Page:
Conversational Skills for the Organic Gardener

I wish someone would teach a class on conversational skills for the organic gardener. You can never tell how strangers will react to the “O” word.

A while back, a party hostess introduced me to her guests, Sheila and Larry. In her effusive style, the hostess said, "Kathy’s an orgaaaanic gardener." She nodded deeply, with approval. I wasn’t prepared when Larry, who turned out to be a member of the Mystical Order of Lawn Worshippers, chomped onto my introduction faster than a grub on grass roots in late spring.

"What do you know about lawns?" he asked with such energy I almost jumped back. Had this subject been on his mind all night?

I said, “Well, I’ve given up most of my lawn."

Sheila tried to stay calm, but had to ask, “What do your neighbors say?”  

Before I could answer, Larry seized the moment. "I tried those organic fertilizers last year and I got lousy results," he said. His eyes grew large. He leaned forward with his wine glass.

My hostess-with-the-mostest had turned me over to the enemy with no warning. I was being asked to make a political stand on organic lawn care before I'd gotten my first drink. I ventured tentatively, "You know that it takes about three years to transition your lawn off conventional methods?"

Larry leaned back. "No, I didn't know that. Why don't they tell you that?"

I wasn't sure I could defend the $8.25 per hour retail help at his garden center on this matter. "I guess they don't know," I said. Whoever ‘they’ are, added the voice inside my head.

"It doesn't matter, anyway," he continued. "I quit that stuff after a year. It was ruining my lawn."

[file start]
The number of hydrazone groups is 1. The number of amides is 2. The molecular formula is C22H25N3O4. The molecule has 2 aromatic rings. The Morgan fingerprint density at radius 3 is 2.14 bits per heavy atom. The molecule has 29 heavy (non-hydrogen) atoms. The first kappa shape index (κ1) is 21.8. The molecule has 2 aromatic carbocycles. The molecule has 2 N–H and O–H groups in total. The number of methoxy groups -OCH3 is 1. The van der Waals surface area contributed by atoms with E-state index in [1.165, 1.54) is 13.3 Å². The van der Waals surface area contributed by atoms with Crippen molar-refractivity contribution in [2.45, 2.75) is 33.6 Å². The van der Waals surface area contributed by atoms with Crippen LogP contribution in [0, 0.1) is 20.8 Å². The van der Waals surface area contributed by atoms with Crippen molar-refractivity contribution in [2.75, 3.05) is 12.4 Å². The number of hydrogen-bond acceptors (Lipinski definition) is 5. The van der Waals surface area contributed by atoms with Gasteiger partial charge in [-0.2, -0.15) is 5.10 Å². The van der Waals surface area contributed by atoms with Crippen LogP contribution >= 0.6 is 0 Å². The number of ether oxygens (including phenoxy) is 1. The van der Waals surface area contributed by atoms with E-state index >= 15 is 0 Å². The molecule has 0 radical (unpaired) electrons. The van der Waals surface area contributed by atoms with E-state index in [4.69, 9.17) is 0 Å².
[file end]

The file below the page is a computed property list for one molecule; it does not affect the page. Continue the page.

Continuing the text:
"Yes, we were starting to get crab grass and dandelions," his wife affirmed.

The zealot in me wanted to hold forth. The idealist in me wanted to be helpful. The realist in me knew that these people felt entitled to green velvet beneath their Merrills, damn the excess nitrogen in the wetlands. My inner idealist won. I started to explain the three-year transition program. Larry got bored and excused himself. Sheila got distracted. My glass of wine finally arrived. 

But reports of my gardening methods got around. Over hors d’oeuvres, a woman said she tried to “go organic” but the bugs were so bad that she finally got out the spray bomb.

“What were the bugs eating?” I asked.

“Oh, there wasn’t really any damage. Just a lot of bugs,” she said. “So I figured it was just a matter of time. I can’t stand bugs.”

Later, a woman who grew vegetables in a container garden told me, “I used organic potting soil this year but my tomatoes were all funny on the bottom. What is that?”

It was likely to be blossom end rot, I told her, which is related to calcium deficiency. "A little bit of bone meal would help," I offered.

"See, I knew I should have used Miracle Gro. Oh, well, there’s always next year."

Then there was the man who told me, "I tried organic gardening but I got too many worms. Every time I put my shovel in the ground there were worms. Worms attract grubs."

I was about to bring him up-to-date on the food chain, but our hostess called for dinner.

There’s an old saying that you should never discuss religion or politics at a party. I’d add that if you decide to discuss organic gardening, be prepared. There is something about the “O” word that brings out emotions. Maybe the public needs a competition called X-Gardens or a reality show called Seedling Survivor. Or maybe I need a seminar on conversational skills for the organic gardener.

In the meantime, I have started fantasizing about being introduced at parties as an actuarial.